Sunday 30 April 2017

Census 2016 figures bring a bombshell

Ireland's growing population and net immigration mean that an additional 40,000 to 50,000 new homes per year will be needed
Ireland's growing population and net immigration mean that an additional 40,000 to 50,000 new homes per year will be needed

Ronan Lyons

One of my favourite Republic of Telly sketches is 'Things your parents could say in the 1980s', which included things like "That young Bertie Ahern is a real go-getter - we're voting for him!"

In one of the scenes, there's a car with at least five children across the back seat, not a seat-belt between them. The father turns around and says to one of them, "Stand up here between Mammy and Daddy, you'll see the road better."

Cramming as many as you could into the back of the car may have been a way of life of the Irish back in the 1980s - but it seems 2010s Ireland is an apple that hasn't landed far from the tree.

The first of the detailed results from the 2016 Census were issued last week and it seems we are still cramming people into homes.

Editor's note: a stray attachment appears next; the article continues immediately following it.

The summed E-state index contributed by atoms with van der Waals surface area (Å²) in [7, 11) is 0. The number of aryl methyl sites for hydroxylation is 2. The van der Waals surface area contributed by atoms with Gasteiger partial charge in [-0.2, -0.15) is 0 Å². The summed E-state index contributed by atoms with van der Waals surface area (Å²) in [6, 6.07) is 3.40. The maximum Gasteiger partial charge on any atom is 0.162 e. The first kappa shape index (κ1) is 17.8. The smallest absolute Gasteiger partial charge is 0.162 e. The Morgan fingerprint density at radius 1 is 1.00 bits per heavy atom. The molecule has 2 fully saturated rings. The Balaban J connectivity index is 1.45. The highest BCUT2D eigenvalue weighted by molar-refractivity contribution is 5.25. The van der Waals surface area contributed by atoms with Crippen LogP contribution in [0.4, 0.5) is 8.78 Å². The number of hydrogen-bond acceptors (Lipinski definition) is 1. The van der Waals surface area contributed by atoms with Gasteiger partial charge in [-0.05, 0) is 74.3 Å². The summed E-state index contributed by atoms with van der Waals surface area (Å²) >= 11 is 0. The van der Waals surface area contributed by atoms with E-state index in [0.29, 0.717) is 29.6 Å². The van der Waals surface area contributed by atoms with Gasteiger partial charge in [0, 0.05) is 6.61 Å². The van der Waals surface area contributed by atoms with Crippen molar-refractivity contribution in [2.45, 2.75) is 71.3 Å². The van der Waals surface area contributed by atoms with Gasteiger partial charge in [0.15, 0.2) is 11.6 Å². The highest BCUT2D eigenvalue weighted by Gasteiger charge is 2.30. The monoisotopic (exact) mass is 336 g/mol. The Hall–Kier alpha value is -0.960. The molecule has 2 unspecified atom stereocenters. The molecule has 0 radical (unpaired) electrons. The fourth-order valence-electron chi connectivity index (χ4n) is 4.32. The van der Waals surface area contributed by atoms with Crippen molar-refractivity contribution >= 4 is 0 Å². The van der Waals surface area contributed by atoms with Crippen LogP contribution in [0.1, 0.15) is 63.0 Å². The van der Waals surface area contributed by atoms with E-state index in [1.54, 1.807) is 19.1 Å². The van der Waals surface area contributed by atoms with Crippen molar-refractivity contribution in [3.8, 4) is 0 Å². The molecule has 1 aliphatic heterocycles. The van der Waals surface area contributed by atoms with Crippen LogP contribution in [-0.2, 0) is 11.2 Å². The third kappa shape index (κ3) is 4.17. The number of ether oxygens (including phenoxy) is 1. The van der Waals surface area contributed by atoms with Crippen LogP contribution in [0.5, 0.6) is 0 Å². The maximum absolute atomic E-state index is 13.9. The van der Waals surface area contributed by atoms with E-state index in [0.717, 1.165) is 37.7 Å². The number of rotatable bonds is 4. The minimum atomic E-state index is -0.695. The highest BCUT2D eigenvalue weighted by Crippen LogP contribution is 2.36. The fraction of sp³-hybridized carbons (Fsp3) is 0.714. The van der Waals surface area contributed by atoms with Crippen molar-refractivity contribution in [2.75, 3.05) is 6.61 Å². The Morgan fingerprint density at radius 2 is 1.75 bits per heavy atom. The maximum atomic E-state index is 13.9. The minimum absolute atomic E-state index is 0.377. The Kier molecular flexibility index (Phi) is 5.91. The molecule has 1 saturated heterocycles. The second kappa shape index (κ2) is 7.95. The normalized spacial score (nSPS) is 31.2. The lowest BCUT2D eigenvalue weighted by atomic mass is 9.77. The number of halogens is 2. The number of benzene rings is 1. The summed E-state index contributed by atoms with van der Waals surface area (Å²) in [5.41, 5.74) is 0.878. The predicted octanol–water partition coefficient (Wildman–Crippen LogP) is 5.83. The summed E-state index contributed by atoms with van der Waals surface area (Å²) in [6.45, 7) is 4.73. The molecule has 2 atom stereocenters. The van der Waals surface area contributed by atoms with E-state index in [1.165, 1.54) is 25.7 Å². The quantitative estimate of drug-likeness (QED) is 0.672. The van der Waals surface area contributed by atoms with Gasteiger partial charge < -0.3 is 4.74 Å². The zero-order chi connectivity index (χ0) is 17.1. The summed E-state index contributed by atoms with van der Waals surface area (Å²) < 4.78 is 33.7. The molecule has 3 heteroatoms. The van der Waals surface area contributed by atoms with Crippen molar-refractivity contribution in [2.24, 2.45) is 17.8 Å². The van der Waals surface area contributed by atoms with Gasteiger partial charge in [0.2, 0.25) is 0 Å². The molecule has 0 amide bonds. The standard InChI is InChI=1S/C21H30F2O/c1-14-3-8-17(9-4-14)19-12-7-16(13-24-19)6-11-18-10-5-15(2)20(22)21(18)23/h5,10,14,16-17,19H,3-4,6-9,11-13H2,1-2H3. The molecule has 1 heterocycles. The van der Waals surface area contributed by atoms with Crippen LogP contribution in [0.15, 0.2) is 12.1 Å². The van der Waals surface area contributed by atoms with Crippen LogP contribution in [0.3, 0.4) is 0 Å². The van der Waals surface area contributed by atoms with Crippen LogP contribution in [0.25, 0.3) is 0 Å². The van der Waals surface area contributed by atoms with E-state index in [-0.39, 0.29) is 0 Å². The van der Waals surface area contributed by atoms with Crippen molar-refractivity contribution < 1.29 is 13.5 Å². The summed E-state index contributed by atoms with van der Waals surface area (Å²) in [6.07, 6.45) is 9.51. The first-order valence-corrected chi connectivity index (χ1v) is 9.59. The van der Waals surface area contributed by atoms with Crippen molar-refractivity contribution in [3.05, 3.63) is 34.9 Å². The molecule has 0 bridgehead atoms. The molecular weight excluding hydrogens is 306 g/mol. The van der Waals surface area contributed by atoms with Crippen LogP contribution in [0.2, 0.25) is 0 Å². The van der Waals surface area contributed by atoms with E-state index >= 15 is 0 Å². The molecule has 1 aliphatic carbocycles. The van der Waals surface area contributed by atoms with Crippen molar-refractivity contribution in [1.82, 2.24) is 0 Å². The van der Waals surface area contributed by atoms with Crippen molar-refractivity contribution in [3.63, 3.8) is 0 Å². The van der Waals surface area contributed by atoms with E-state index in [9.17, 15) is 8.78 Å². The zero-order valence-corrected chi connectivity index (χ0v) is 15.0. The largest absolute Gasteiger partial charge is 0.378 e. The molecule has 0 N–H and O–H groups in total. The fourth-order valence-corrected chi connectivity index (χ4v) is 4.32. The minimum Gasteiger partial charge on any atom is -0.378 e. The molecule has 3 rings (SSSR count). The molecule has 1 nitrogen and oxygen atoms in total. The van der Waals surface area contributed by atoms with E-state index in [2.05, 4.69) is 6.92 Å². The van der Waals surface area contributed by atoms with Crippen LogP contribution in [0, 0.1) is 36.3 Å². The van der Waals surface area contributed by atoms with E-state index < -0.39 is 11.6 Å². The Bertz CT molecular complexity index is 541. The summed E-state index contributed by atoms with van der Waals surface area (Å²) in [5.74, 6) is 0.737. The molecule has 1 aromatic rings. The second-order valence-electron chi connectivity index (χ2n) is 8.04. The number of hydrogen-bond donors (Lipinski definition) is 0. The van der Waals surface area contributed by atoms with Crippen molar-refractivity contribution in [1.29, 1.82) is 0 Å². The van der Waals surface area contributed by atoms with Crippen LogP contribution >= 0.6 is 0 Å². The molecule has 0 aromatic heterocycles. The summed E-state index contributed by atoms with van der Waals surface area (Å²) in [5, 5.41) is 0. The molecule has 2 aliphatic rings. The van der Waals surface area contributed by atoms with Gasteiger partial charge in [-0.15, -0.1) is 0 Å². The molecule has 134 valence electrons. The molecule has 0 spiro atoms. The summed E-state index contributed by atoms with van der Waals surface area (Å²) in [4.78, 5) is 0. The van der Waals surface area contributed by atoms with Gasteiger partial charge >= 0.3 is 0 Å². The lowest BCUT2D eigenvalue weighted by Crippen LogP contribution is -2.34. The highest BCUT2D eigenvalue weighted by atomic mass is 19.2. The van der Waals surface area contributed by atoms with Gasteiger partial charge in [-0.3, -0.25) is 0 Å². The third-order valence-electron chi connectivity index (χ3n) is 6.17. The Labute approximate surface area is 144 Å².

The top-level results of the Census are reasonably well known. There was a strong increase in the population between 2011 and 2016. The increase of more than 165,000 people means the annual rate of population growth in recent years has been 0.7pc.

This may sound small but, given the strong level of emigration, particularly early in the period, it is a sign of just how fast the country will grow now that the flow of migration has turned inward again.

(Immigration has risen from 53,000 a year in 2012 to almost 80,000 in 2016, while emigration fell from 90,000 to 75,000 in the same period.)

But, under the radar, there was something of a bombshell in the figures.

Average household size - that is to say, the average number of people in the typical household in the country-- actually rose between 2011 and 2016. It rose from 2.73 to 2.75.

Now, this may sound like a small change. But Ireland's average household size has been falling steadily over the last 50 years. This reflects any number of social trends, including increased longevity, a small number of children in each family, and a greater share of adults not having children.